Field Research in Indonesia: An Immersion in Science and Culture
Participating in the IFSP-Indonesia on Tinjil Island was entirely life changing. This experience has given me new inspiration and direction in furthering my studies and future career.
- Morgan Wilbanks, Psychology Major
|Photo: Randy Kyes and student researchers conduct field studies on Tinjil Island, Indonesia.|
This coming summer, the International Field Study Program (IFSP)-Indonesia will enter its 18th year. Under the direction of Psychology Research Professor Randy Kyes, the program is a collaboration between the UW's Center for Global Field Study and the Primate Research Center at Bogor Agricultural University, in Indonesia. the program offers the opportunity for UW and other students to experience first hand the demands and rewards of living and conducting research in tropical field conditions.
During the summer of 2012, Dr. Kyes and 10 students--among them, six undergraduate and one graduate student from UW--spent nearly four weeks observing and studying free-ranging longtailed macaque monkeys on Tinjil Island, located off the southwest coast of Java, Indonesia. While the research experience itself is a unique and invaluable part of a student's education, participants also emphasized the benefit of stepping far outside of their comfort zone and immersing themselves in a new culture. "The gaining of field research experience was beneficial for me," says 2012 program participant Morgan Wilbanks, "but more important was becoming conscious of the Indonesian people and culture." Post-baccalaureate psychology student and program participant Anna Schier adds that "the exposure to different cultures and exotic locales helped evolve my appreciation for diversity and scientific perspective in remote and challenging conditions."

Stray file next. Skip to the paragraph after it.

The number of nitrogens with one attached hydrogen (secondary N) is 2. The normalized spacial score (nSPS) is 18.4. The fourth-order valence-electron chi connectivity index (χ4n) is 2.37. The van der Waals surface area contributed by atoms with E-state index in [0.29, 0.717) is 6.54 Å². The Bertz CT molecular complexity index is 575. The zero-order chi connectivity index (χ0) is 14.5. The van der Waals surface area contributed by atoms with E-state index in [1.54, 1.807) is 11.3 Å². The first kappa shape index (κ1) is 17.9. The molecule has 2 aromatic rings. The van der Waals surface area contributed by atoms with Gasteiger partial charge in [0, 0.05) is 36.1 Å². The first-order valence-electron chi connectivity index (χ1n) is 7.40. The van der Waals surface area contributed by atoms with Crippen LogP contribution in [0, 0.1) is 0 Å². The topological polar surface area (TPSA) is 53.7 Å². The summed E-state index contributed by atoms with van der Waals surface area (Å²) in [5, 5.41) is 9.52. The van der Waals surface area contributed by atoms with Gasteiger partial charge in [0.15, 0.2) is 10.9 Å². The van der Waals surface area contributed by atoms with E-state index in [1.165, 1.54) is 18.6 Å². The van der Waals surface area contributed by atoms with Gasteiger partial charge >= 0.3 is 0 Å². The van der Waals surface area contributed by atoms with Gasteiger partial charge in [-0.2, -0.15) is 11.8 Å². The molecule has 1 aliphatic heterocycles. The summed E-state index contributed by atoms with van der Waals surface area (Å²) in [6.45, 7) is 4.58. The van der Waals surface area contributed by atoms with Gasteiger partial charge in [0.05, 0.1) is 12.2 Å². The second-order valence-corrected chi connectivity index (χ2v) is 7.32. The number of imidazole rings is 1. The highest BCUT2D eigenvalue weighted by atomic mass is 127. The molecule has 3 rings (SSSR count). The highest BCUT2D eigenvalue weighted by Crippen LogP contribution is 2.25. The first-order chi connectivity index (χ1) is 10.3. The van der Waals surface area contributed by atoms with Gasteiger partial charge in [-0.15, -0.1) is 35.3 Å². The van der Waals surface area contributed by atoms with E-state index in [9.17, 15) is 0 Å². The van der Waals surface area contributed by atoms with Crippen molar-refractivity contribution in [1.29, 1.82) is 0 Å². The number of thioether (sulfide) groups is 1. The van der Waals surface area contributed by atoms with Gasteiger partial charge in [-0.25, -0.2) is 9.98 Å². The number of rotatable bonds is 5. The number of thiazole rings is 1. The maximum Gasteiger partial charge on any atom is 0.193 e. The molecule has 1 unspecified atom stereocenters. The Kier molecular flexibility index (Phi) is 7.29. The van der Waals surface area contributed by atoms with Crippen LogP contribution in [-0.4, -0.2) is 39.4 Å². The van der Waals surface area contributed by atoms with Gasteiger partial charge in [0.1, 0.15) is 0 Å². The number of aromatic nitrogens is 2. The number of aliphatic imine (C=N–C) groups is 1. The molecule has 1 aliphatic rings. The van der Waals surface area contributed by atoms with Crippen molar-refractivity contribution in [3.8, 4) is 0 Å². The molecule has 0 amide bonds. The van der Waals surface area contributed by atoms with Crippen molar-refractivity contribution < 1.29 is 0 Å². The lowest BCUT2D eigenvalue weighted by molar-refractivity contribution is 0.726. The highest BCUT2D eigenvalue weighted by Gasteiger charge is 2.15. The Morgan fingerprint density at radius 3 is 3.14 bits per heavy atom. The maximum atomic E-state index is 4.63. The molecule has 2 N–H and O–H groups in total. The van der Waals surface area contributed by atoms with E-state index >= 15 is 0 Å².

|Photo: The 2012 IFSP-Indonesia program cohort, along with director Randy Kyes.|
While study abroad, especially to remote destinations, can be an expensive undertaking for students, members of this past year's cohort were each helped significantly by a $1300 stipend provided as part of funding support from the United States Indonesia Partnership Program. UW was one of six U.S. universities to receive this funding from the Department of State. "I was very pleased to see that the U.S. government is working to improve ties with Indonesia," says Dr. Kyes. He continues, "I believe this initiative was an important step in helping to expand the study abroad opportunities in Indonesia which ultimately will serve to benefit both countries."